Khan has always promised much, since that mightily impressive Olympic run which kickstarted a professional career which begun on ITV. Even for a while after the Prescott loss, he looked like he could become a superstar. He beat Marcos Maidana, taking some of the Argentinean’s best shots. Just as it looked like he could dominate the Light Welterweight division, he was upset by Lamont Peterson in a controversial decision before Danny Garcia separated him from his senses. He returned against a lesser level of competition, mainly winning comfortably before taking a risk in stepping up against Canelo Alvarez. He was boxing well, before Canelo detonated a right hand on his chin.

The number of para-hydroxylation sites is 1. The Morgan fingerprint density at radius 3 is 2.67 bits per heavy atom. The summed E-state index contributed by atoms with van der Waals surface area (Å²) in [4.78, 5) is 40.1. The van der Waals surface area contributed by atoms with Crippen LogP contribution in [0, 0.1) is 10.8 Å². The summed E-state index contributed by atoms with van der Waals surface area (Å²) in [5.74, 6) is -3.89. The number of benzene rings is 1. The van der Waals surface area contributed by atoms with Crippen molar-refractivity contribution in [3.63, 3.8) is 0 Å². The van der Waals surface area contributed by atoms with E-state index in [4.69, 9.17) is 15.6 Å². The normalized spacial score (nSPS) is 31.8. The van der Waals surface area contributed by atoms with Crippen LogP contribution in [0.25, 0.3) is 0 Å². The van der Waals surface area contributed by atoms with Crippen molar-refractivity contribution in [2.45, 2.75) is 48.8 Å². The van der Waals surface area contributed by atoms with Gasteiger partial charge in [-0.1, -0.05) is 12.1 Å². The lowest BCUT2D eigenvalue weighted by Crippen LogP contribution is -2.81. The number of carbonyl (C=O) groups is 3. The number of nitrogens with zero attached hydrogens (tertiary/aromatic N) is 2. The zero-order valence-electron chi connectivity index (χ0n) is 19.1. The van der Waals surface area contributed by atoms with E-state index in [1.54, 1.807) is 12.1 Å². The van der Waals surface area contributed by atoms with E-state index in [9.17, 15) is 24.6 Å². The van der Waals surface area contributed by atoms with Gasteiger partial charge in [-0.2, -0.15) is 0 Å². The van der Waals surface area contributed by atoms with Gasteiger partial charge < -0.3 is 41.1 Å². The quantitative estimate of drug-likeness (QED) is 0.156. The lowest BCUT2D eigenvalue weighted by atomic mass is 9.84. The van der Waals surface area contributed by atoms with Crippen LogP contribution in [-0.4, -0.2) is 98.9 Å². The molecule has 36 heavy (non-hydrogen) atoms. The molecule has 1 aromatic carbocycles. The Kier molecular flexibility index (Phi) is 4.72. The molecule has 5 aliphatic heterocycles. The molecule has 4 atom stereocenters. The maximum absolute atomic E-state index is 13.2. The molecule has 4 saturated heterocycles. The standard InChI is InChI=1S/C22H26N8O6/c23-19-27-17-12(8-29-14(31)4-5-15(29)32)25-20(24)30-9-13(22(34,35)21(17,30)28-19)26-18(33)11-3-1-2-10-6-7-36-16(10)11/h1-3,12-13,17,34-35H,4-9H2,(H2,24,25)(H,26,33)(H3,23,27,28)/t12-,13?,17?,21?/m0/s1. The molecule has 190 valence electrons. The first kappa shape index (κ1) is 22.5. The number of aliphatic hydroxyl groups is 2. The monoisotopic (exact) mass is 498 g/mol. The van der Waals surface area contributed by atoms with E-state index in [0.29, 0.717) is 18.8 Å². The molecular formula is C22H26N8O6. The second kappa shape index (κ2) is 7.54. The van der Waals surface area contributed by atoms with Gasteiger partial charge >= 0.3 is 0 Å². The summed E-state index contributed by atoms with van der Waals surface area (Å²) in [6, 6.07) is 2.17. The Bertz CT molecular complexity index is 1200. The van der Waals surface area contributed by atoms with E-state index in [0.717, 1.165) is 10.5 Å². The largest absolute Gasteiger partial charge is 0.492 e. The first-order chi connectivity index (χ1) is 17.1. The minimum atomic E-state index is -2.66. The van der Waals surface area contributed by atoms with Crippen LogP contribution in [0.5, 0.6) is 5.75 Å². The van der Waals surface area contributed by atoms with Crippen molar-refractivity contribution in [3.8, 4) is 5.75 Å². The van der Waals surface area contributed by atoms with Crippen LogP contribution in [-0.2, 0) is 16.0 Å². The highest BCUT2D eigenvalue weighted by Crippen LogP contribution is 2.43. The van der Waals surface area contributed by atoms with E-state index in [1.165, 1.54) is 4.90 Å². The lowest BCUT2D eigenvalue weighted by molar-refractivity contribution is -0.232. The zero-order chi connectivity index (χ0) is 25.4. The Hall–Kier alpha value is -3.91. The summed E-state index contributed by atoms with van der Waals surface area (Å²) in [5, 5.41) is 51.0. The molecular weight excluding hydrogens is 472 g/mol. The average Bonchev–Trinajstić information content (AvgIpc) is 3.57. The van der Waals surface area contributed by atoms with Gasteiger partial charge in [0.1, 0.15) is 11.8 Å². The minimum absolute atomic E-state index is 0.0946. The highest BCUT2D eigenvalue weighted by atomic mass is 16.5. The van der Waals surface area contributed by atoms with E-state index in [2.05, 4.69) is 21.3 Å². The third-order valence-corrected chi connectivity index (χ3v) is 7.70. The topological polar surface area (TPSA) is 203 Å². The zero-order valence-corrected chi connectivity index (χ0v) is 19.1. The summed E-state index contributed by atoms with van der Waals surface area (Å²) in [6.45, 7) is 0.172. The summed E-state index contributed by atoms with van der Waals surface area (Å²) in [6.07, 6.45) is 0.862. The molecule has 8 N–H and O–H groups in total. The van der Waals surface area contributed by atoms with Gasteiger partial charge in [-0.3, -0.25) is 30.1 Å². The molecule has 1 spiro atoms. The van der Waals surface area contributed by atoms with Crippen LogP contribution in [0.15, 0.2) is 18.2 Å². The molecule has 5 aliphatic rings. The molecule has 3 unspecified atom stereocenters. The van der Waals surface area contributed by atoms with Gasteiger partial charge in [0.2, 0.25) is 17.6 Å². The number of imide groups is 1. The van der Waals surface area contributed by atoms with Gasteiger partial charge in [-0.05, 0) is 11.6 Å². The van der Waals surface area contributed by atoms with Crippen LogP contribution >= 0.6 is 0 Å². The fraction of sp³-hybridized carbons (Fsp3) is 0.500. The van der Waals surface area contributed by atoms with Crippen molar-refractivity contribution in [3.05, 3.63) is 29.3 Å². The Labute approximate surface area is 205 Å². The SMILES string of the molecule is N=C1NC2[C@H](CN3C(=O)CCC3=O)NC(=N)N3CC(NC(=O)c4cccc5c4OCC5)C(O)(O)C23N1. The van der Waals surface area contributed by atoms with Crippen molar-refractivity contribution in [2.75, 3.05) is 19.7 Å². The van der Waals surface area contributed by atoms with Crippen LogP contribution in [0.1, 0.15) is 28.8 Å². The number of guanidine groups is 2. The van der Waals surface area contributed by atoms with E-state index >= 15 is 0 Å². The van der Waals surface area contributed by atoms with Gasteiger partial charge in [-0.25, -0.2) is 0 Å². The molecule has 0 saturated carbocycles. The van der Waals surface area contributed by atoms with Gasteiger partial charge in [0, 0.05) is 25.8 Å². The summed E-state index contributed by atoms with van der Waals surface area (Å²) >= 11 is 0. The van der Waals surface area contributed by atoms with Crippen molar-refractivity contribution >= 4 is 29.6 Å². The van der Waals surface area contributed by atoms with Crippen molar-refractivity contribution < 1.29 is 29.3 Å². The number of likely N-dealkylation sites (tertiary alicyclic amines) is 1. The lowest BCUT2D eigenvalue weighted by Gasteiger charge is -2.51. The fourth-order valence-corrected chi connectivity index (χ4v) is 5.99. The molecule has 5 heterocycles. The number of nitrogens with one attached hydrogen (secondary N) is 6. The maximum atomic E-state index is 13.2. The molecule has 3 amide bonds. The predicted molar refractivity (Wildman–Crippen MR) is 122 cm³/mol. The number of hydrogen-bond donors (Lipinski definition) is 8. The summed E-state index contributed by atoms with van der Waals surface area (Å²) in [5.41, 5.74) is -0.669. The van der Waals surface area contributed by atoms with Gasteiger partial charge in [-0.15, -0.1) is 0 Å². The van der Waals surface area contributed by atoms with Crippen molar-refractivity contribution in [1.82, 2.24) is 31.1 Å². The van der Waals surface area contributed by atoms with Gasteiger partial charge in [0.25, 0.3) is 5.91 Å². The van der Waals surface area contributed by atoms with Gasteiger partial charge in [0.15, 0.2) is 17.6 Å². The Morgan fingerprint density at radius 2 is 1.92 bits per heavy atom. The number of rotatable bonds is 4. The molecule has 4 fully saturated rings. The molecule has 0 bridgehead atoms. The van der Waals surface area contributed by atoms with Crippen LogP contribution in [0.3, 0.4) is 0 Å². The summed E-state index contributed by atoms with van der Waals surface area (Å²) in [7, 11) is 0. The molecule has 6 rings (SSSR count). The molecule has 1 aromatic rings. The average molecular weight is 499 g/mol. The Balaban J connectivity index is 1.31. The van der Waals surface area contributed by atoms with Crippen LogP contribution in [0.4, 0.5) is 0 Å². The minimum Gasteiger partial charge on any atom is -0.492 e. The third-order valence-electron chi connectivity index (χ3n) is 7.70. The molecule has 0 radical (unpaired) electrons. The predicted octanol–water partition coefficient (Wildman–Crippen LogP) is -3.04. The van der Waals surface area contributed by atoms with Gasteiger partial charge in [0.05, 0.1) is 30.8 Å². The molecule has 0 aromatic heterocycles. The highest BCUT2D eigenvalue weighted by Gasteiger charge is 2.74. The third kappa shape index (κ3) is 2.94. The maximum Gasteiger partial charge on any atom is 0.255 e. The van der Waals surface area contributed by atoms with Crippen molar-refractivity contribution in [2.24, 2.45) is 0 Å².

Khan is basically a top level boxer. He has been on top against world class opposition, including Marcos Maidana, Danny Garcia and Canelo Alvarez. Even Mayweather struggled with Maidana whilst Khan arguably looked as impressive as anyone against the other two. It is also why when he takes on these fringe gatekeepers he can dominate with ease. He is just that good.  Phil Lo Greco described him as better than Errol Spence! The only problem is that almost no one would pick him to beat Spence because of what happens if Spence lands. Danny Garcia said post fight, he thought he was fighting Superman for the first two rounds. It didn’t matter to Garcia, because he landed.